The effect of the market share requirement is that unless the hospital is the
major provider in a small community or is possessed of a unique community
resource (say, the only federally funded level 3 nursery in the community),
then the court will reject antitrust claims against it if these claims depend on
monopoly power. Even if a hospital has sufficient market share, the court is
concerned with the impact of the practices on the consumer, not on the
competitors. The court will not be concerned if the hospital uses its market
power in a way that injures an individual physician, as long as it does not
injure consumers. This was the heart of the
Jefferson Parish Hospital District
No. 2 v. Hyde
Jefferson Parish Hosp. Dist. No. 2 v. Hyde, 466 U.S. 2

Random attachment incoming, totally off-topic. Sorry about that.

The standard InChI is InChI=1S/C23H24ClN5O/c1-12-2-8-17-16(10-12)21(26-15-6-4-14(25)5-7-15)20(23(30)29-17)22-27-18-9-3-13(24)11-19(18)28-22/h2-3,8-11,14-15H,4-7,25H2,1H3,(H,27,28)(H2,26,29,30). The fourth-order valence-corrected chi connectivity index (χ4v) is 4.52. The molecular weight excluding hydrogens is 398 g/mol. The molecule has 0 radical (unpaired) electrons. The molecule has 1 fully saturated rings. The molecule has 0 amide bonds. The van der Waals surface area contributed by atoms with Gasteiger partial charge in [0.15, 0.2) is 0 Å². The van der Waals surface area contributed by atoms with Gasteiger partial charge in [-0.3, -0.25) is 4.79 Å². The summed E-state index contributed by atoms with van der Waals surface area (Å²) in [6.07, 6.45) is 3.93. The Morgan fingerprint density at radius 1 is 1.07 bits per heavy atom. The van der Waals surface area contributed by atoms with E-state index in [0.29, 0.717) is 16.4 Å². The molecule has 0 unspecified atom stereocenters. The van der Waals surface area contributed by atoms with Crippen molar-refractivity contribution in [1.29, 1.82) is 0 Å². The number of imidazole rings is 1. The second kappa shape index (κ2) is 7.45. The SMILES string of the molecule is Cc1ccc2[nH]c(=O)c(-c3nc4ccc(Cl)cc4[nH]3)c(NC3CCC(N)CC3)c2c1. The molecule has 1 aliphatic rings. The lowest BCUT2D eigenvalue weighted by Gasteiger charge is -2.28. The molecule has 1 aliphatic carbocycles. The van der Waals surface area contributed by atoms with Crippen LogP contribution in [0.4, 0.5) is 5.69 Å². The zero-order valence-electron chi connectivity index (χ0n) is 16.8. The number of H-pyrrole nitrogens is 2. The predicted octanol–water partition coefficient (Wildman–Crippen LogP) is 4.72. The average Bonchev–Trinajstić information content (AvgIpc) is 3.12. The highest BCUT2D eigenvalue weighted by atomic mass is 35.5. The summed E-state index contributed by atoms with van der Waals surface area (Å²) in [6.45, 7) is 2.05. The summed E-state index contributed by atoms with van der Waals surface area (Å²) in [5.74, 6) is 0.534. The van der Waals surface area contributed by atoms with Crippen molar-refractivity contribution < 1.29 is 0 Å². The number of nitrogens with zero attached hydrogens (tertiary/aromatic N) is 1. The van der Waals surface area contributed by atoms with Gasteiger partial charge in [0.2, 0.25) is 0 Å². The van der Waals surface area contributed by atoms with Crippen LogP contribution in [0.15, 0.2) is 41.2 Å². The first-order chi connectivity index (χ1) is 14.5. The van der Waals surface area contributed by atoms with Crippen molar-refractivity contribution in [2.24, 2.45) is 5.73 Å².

(1984)] which is taken as sanctioning exclusive contracts with medical staff
In this case the plaintiff was an anesthesiologist. He applied for medical staff
privileges at Jefferson Parish Hospital and was rejected because the hospital
had an exclusive contract with a group of anesthesiologists. Hyde sued,
alleging that this exclusive contract was a violation of the antitrust laws in that
it interfered with his right to practice in the hospital.
Although there were several other issues in the case, the heart of the U.S.
Supreme Court’s ruling was that Hyde only wanted to join the conspiracy. He
did not claim that he would compete with the existing group and thus benefit
the public through lower prices or better service. He just complained that he
was denied the opportunity to profit from the price fixing and work allocation
aspects of the exclusive contract granted to the existing anesthesia group.
Finding that this would be of no benefit to the community, the Court rejected
Hyde’s claim. Rather than an endorsement of exclusive contracts as a way to
allocate medical staff privileges, this case should be seen as the Court’s lack of
sympathy for would-be conspirators who are left out. The Court did not rule on
the fate of exclusive contracts in the face of an attack by a physician who
offered a competitive alternative in the delivery of services.